Many of the entries in our 31 Days of Halloween series are short documentaries highlighting local activities and events around Portland, Oregon. This one took place at Baggenstos Farms, which features an impressive 5 acre corn maze. Have a look… we think you’ll agree it’s got that distinctive “Orio flair.”
Back in September of 2010, our good friend Lani Voivod of Epiphanies, Inc., innocently suggested “You guys love Halloween so much; you really should do a quick video every day for October.” On September 29, we decided to commit and two days later launched our first video. Had we known what insanity it would be to produce a brand new video every day, we might have said no, thanks. But we went for it and it turned out to be one of the most satisfying things we’ve ever done. It was exhausting and exhilarating, and gave jump-started our creative mojo. Orio became a shooting and editing machine, while I was a scheduling madwoman. It was madness of the very best kind!
We proudly herewith present Day 1, so grab a bag of candy corn (which, BTW, Orio doesn’t even like), kick back and enjoy!
Say goodbye to the hyphen. And while you’re at it, it’s sayonara to the space, too, because they were both officially deemed passé by the AP Style Book when it proclaimed last week that “cell phone,” “e-mail” and “smart phone” have been “changed to cellphone, email and smartphone to reflect increasingly common usage.”
As an official word nerd, this is the stuff I live for! Back in my days as senior manager of content development at Mattel Digital Network, what got me through the week was the regular Friday meeting with my team. We could easily spend the entire hour discussing precisely these issues without interruption by those who couldn’t care less whether the period goes inside the quotes (it does). I loved every minute.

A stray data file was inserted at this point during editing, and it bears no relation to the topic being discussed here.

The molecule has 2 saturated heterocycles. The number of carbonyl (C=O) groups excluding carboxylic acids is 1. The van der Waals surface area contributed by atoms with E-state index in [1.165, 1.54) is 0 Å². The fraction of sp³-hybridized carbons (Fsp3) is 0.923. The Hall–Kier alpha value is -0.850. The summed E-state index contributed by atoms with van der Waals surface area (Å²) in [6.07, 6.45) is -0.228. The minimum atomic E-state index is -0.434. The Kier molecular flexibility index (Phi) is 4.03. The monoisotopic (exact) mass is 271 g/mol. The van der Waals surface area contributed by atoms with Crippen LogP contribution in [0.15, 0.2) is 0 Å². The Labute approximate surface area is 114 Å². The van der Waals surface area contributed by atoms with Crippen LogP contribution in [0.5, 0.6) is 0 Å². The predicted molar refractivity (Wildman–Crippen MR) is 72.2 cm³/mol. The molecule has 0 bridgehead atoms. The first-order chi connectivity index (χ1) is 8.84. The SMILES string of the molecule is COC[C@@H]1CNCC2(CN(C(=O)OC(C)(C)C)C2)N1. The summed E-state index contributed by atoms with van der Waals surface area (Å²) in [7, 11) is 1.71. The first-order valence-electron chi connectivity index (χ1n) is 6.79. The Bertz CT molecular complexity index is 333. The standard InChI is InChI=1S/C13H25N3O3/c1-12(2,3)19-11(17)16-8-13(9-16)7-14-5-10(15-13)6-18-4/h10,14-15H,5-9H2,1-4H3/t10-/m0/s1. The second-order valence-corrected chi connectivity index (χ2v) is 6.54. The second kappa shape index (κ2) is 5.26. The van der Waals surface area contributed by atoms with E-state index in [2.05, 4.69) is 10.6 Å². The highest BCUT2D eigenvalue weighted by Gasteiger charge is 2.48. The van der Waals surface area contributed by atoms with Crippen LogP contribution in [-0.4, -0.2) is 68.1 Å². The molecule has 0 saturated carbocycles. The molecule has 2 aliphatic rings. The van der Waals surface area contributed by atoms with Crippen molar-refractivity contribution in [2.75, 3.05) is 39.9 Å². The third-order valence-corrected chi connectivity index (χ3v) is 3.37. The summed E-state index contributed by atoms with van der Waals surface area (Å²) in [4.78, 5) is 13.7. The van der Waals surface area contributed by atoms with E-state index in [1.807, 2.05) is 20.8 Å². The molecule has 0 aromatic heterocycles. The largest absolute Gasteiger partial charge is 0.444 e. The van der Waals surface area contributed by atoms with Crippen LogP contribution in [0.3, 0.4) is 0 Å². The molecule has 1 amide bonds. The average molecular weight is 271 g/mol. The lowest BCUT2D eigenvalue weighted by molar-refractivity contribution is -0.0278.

Sadly, most people do fall into the “couldn’t care less” category. But without proper punctuation (as well as spelling and grammar), how can you be sure you’ve interpreted a sentence correctly? It’s particularly important in business where misinterpretation of emails is by far the biggest cause of inter-cubicle warfare.
So how do I feel about the loss of the hyphen in “e-mail” and the space in “cellphone?” I’m all for “email” because it’s short ‘n sweet. Cellphone, on the other hand, looks crammed because there are so many letters. In the end, though, I’ll go with the accepted usage because it’s the content manager’s job to ensure the clearest possible communication.
As I’ve been typing this blog, I’ve had to add these newly amalgamated words to my computer dictionary. Will they be included in the next release of Word? I don’t know butIcan’twaittosee!
What do you think about email, cellphone and smartphone? Do you care? Do you think it matters? I’d love to hear your thoughts!